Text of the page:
Talk Time

‘People consider RTI their law’

As the first Chief Information Commissioner, Habibullah had no precedent to follow. It has been over a year since the Central Information Commission was set up under the Right To Information (RTI) Act.

The CIC belongs to the Jammu & Kashmir cadre of the Indian Administrative Service (IAS) and retired as Secretary, Panchayati Raj to the Government of India. In an interview with gfiles in his office at the Old Jawaharlal Nehru University (JNU) campus, Habibullah discussed the working of the CIC, and how it is coping with the huge expectations people have of it.

gfiles : It is over a year since the Central Information Commission
was set up. How do you view its working so far?
Wajahat Habibullah : The Right To Information (RTI) Act is the most important legislation in independent India. People consider it to be their law. They do not think it is a government law, which they have to abide by. That is an important factor.

gfiles : Do the officials cooperate in the working of the RTI? Is there a tussle between people seeking information and officials unwilling to share it because this is something very new for them?
WH : The government is cool about it but individual officers are enthusiastic. They are eager to implement it. So, at the institutional level there is a certain reluctance to share information. You could see that the government wanted to amend the RTI Act to withhold officials’ notings on fi les. The officials are not averse to the notings being accessible. An honest officer is only too keen that his notings be seen. It is the political class that is opposed. But, thanks to the media debate, the government had to step back.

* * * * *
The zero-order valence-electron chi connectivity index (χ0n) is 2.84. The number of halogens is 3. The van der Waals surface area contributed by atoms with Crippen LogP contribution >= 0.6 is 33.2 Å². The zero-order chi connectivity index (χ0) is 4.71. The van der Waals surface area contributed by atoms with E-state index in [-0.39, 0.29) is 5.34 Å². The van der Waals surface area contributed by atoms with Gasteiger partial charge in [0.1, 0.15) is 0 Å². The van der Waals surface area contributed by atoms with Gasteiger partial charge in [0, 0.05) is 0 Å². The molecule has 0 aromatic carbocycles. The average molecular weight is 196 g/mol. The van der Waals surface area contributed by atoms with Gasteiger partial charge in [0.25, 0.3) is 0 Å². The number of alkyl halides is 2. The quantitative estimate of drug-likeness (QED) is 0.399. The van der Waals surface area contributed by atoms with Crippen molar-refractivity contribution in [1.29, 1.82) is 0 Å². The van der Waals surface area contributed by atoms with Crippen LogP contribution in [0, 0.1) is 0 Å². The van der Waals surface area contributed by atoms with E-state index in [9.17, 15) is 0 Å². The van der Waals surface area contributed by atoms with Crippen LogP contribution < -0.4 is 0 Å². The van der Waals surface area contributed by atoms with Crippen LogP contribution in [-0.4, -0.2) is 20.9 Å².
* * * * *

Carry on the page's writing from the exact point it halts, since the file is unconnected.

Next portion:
gfiles : Do you have to travel to make people aware about the RTI Act and the CIC?
WH : I travel, attend seminars, speak to my officers in the states and take their views. I was a director at the Lal Bahadur Shastri Academy in Mussoorie. I consider many of the officers who passed through it then as my children. When I went to Jaunpur in UP recently, the district magistrate turned out to be one of my ‘children’!

gfiles : What kind of coordination is required between the CIC and the states?
WH : CIC is not like the Central Election Commission (CEC). The relationship of the CEC with the state election commissions is hierarchical. Not so in the case of the CIC. Every state government has its own state information commission. In Maharashtra and Rajasthan, the state information commissions were set up before the CIC. The decisions of the CIC are posted on our website. Many of the state information commissions do use them as precedents but they are not mandated to do so.

gfiles : Is there a possibility of troublesome elements misusing the RTI Act?
WH : There are a few who misuse it. But they are a very small percentage of the people seeking information.

gfiles : There are complaints that work is piling up at the CIC. Is there need for its expansion?
WH : We have been clearing the work as fast as possible. There are three commissioners, and we dispose of the complaints at our own speed. I tend to give a complete hearing, and it takes me longer. But my colleagues follow the other path of disposing of cases by not spending too much time on each. People may be dissatisfied with either approach. But no one is complaining about the decisions.

Vol 1,Issue 1 | April 2007

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